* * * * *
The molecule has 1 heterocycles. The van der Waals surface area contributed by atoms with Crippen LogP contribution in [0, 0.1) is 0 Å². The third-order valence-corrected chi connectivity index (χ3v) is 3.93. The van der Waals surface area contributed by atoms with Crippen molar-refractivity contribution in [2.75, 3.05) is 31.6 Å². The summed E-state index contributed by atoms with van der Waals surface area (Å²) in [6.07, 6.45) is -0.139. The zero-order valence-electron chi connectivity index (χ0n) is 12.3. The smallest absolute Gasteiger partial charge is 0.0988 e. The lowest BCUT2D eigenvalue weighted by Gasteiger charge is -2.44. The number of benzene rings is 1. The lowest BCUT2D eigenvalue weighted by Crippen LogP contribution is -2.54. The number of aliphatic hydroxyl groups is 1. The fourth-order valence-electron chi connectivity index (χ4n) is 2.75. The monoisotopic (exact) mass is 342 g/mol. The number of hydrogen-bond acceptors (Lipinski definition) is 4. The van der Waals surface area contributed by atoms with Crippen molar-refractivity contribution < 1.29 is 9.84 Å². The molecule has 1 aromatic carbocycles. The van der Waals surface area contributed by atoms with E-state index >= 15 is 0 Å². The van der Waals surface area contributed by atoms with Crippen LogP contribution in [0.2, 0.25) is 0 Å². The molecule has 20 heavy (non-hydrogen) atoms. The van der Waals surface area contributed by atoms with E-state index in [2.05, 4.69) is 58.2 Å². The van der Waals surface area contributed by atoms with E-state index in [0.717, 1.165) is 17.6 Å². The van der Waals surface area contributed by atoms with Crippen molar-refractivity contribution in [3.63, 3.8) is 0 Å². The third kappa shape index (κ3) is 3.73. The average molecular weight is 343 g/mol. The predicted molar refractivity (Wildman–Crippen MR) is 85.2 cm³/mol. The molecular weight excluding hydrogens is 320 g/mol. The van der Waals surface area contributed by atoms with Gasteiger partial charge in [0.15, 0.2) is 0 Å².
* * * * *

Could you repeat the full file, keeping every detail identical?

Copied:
The molecule has 1 heterocycles. The van der Waals surface area contributed by atoms with Crippen LogP contribution in [0, 0.1) is 0 Å². The third-order valence-corrected chi connectivity index (χ3v) is 3.93. The van der Waals surface area contributed by atoms with Crippen molar-refractivity contribution in [2.75, 3.05) is 31.6 Å². The summed E-state index contributed by atoms with van der Waals surface area (Å²) in [6.07, 6.45) is -0.139. The zero-order valence-electron chi connectivity index (χ0n) is 12.3. The smallest absolute Gasteiger partial charge is 0.0988 e. The lowest BCUT2D eigenvalue weighted by Gasteiger charge is -2.44. The number of benzene rings is 1. The lowest BCUT2D eigenvalue weighted by Crippen LogP contribution is -2.54. The number of aliphatic hydroxyl groups is 1. The fourth-order valence-electron chi connectivity index (χ4n) is 2.75. The monoisotopic (exact) mass is 342 g/mol. The number of hydrogen-bond acceptors (Lipinski definition) is 4. The van der Waals surface area contributed by atoms with Crippen molar-refractivity contribution < 1.29 is 9.84 Å². The molecule has 1 aromatic carbocycles. The van der Waals surface area contributed by atoms with E-state index >= 15 is 0 Å². The van der Waals surface area contributed by atoms with Crippen LogP contribution in [0.2, 0.25) is 0 Å². The molecule has 20 heavy (non-hydrogen) atoms. The van der Waals surface area contributed by atoms with E-state index in [2.05, 4.69) is 58.2 Å². The van der Waals surface area contributed by atoms with E-state index in [0.717, 1.165) is 17.6 Å². The van der Waals surface area contributed by atoms with Crippen molar-refractivity contribution in [3.63, 3.8) is 0 Å². The third kappa shape index (κ3) is 3.73. The average molecular weight is 343 g/mol. The predicted molar refractivity (Wildman–Crippen MR) is 85.2 cm³/mol. The molecular weight excluding hydrogens is 320 g/mol. The van der Waals surface area contributed by atoms with Gasteiger partial charge in [0.15, 0.2) is 0 Å².